Soon, AI systems that see world as humans do

Soon, AI systems that see world as humans do

Soon, AI systems that see world as humans do

Scientists have developed a new computational model that performs at human levels on a standard intelligence test, an advance that may lead to artificial systems which see and understand the world as we do.

"The model performs in the 75th percentile for American adults, making it better than average," said Ken Forbus from the Northwestern University in the US.

"The problems that are hard for people are also hard for the model, providing additional evidence that its operation is capturing some important properties of human cognition," said Forbus.

The new computational model is built on CogSketch, an artificial intelligence platform previously developed in Forbus' laboratory.

The platform has the ability to solve visual problems and understand sketches in order to give immediate, interactive feedback.

CogSketch also incorporates a computational model of analogy, based on Northwestern psychology professor Dedre Gentner's structure-mapping theory. The ability to solve complex visual problems is one of the hallmarks of human intelligence.

Developing artificial intelligence systems that have this ability not only provides new evidence for the importance of symbolic representations and analogy in visual reasoning, but it could potentially shrink the gap between computer and human cognition.

While the system can be used to model general visual problem-solving phenomena, they specifically tested it on a nonverbal standardised test that measures abstract reasoning.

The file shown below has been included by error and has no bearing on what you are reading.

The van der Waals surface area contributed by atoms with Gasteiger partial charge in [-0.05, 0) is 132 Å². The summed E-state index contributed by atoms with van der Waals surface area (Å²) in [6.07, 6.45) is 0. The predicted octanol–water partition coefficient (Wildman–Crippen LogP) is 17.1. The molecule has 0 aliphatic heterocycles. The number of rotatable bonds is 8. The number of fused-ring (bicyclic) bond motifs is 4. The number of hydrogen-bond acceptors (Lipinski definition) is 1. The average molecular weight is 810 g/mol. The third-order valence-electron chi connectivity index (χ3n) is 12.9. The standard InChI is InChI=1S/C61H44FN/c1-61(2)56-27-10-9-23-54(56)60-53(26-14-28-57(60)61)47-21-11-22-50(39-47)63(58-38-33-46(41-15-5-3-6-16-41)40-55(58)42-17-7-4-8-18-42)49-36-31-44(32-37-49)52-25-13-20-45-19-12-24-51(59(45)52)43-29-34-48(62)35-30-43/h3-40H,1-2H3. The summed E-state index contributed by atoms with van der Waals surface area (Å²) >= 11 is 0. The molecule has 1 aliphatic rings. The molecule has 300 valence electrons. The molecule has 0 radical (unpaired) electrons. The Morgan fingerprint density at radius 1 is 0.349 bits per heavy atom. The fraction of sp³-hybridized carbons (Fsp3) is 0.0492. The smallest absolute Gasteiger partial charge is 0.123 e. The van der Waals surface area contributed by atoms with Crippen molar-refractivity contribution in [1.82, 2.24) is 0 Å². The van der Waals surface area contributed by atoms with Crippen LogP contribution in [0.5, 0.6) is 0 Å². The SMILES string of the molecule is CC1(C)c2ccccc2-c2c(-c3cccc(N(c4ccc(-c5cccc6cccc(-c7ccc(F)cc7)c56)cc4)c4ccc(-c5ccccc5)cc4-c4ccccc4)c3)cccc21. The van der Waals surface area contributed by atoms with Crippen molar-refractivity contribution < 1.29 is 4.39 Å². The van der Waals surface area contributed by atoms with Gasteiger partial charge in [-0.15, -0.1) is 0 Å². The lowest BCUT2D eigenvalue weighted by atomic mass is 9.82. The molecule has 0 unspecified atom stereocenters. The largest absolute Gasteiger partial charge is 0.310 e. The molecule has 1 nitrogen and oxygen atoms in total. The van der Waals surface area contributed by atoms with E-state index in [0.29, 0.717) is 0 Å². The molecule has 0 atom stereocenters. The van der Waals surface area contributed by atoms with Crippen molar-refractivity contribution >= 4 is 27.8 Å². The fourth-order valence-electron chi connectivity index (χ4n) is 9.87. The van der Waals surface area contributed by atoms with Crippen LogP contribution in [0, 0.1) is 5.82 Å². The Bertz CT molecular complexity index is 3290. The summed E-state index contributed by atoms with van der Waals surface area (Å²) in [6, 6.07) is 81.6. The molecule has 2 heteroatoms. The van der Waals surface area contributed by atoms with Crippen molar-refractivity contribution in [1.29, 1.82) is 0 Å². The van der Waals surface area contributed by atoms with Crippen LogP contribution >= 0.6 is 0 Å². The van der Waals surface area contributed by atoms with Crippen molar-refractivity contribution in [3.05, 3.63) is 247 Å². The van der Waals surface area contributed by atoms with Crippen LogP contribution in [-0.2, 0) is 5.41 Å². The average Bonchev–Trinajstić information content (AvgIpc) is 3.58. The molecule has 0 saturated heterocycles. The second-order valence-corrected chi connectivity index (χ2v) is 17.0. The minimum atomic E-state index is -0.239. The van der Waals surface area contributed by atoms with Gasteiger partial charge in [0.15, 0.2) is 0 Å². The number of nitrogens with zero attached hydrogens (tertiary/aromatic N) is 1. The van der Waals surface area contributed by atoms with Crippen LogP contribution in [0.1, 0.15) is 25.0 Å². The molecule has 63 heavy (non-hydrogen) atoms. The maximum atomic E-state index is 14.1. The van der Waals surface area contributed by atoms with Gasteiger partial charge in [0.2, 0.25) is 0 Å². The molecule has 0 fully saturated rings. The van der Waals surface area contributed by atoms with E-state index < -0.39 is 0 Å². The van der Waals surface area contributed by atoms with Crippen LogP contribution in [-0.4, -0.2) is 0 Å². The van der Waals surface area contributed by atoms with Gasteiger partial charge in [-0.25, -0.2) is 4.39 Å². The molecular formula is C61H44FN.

All of the test's problems consist of a matrix with one image missing. The test taker is given six to eight choices with which to best complete the matrix.

Researchers computational model performed better than the average American. "The test is the best existing predictor of what psychologists call 'fluid intelligence, or the general ability to think abstractly, reason, identify patterns, solve problems, and discern relationships,'" said Andrew Lovett, a former Northwestern postdoctoral researcher, now at the US Naval Research Laboratory.

"Our results suggest that the ability to flexibly use relational representations, comparing and reinterpreting them, is important for fluid intelligence," Lovett said.

The ability to use and understand sophisticated relational representations is a key to higher-order cognition.

Relational representations connect entities and ideas such as "the clock is above the door" or "pressure differences cause water to flow."

These types of comparisons are crucial for making and understanding analogies, which humans use to solve problems, weigh moral dilemmas, and describe the world around them.

The study was published in the journal Psychological Review.

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